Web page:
Vahan Minasian and Parantsem Saroyan
The adults in this beautiful Old Country passport photograph are my grandmother’s parents, Vahan Minasian (standing) and Parantsem Saroyan (seated, at left). That’s my father’s mother, Yeproxie, in the middle, at about eight years of age. The youngest child is her little brother, Zaven. Archie (see previous entry), their brother Kirk, and two other sisters were not yet born. The boy standing is either a cousin, or someone who was traveling with them. Parantsem was William Saroyan’s aunt. Our eldest son, Vahan, is named after the Vahan you see here — my father’s grandfather, my great-grandfather, his great-great-grandfather, who left this world but ten short years later, at the age of thirty-nine.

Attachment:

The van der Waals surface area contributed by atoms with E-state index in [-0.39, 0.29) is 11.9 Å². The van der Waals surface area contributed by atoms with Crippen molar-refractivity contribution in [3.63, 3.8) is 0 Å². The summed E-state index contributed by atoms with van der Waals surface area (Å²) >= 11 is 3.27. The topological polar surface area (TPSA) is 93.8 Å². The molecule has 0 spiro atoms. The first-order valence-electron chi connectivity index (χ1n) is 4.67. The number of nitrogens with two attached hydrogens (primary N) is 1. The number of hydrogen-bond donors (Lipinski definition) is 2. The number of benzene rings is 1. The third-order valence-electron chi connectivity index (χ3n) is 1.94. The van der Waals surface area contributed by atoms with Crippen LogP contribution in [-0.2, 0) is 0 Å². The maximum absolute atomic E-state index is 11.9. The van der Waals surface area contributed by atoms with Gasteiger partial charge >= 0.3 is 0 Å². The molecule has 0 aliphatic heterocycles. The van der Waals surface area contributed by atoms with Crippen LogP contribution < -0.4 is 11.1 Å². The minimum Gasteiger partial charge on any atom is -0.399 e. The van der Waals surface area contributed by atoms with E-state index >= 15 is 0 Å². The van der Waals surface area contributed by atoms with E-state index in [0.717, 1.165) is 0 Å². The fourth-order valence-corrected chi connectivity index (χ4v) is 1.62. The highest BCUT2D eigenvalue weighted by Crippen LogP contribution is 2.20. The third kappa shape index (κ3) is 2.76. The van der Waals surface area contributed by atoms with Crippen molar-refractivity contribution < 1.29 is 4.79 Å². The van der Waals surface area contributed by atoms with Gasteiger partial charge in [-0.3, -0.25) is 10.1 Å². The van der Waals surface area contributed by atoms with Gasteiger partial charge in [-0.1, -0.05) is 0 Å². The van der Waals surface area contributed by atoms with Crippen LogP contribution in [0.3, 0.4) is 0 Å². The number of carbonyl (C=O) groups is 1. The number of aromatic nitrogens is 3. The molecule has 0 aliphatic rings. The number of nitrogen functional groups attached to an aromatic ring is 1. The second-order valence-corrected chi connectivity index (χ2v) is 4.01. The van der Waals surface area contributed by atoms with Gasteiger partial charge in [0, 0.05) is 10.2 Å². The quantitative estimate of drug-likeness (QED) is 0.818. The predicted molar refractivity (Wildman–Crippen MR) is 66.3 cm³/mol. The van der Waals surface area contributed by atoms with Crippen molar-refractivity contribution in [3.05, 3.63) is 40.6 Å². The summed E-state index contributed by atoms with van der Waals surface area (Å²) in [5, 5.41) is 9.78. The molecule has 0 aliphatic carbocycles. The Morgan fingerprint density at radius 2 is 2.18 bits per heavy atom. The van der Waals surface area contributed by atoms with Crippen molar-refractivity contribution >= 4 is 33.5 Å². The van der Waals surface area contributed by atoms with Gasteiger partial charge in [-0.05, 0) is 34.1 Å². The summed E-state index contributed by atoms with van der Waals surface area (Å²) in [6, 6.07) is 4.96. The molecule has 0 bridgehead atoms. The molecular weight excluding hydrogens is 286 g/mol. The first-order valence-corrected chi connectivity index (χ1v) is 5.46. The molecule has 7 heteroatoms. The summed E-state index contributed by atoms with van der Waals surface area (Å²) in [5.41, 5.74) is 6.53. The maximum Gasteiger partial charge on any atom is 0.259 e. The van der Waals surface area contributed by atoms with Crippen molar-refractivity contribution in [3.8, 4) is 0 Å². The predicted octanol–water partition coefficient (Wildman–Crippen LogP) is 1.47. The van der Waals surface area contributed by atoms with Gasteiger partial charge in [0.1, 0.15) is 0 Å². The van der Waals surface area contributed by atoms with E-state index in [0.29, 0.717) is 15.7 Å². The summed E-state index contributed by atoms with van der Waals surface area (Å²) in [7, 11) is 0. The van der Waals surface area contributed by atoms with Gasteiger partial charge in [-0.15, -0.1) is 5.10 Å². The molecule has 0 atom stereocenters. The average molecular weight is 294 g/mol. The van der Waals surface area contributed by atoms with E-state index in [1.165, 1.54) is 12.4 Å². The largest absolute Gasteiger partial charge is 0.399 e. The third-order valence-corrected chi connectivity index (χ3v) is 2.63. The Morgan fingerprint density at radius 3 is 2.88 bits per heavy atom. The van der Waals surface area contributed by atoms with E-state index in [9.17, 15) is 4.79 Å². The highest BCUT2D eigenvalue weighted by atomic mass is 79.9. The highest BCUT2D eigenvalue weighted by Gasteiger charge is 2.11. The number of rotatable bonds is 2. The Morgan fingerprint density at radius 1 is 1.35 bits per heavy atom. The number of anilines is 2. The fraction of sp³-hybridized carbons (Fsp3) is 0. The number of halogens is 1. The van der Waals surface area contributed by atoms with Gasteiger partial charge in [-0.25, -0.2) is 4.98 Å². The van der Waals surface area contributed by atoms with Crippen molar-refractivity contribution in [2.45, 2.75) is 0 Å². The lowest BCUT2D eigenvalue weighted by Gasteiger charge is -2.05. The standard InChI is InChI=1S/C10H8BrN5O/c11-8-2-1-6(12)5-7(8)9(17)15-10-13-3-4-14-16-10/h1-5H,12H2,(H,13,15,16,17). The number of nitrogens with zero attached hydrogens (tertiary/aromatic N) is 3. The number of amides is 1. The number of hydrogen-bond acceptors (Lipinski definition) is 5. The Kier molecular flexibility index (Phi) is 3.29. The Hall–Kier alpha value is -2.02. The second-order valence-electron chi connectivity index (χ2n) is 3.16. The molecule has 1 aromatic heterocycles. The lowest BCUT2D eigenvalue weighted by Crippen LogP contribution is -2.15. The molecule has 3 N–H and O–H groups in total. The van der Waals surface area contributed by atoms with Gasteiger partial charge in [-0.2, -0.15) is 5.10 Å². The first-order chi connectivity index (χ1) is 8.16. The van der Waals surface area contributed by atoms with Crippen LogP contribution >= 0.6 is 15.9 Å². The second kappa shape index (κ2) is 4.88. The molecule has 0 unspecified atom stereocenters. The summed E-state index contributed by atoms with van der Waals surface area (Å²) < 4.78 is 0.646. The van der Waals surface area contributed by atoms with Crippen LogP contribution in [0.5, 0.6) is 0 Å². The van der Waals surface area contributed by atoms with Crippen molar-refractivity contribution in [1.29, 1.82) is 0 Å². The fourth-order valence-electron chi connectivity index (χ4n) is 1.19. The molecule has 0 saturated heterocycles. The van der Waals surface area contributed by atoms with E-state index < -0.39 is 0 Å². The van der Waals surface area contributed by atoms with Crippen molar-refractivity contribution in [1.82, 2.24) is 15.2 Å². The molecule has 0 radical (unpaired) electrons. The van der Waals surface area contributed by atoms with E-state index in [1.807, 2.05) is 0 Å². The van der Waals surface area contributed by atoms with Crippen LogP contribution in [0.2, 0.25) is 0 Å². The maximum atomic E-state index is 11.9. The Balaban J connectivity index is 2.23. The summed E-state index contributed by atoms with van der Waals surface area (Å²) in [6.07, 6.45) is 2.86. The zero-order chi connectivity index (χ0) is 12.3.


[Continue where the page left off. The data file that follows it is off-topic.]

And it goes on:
My mother, when she was still able to remember, had some dear recollections of Parantsem, dating back to the early 1940s. Once, when she and Dad went to visit her and the family in San Francisco, Parantsem and her sister, Takoohi (Willie’s mother), sat there amiably telling stories and “smoking like chimneys.” On another occasion, after Dad had left to do his part in the insanity called the Second World War, Mom visited them again with her in-laws. At some point during the conversation, when Dad’s name was mentioned, Mom, leaning against Parantsem, broke into tears. Parantsem — widow, mother, and grandmother, wise and far from her native land, stroked Mom’s hair, uttering soft words of strength and consolation. My mother is ninety now. Yesterday, my wife and I bought her some new warm clothes.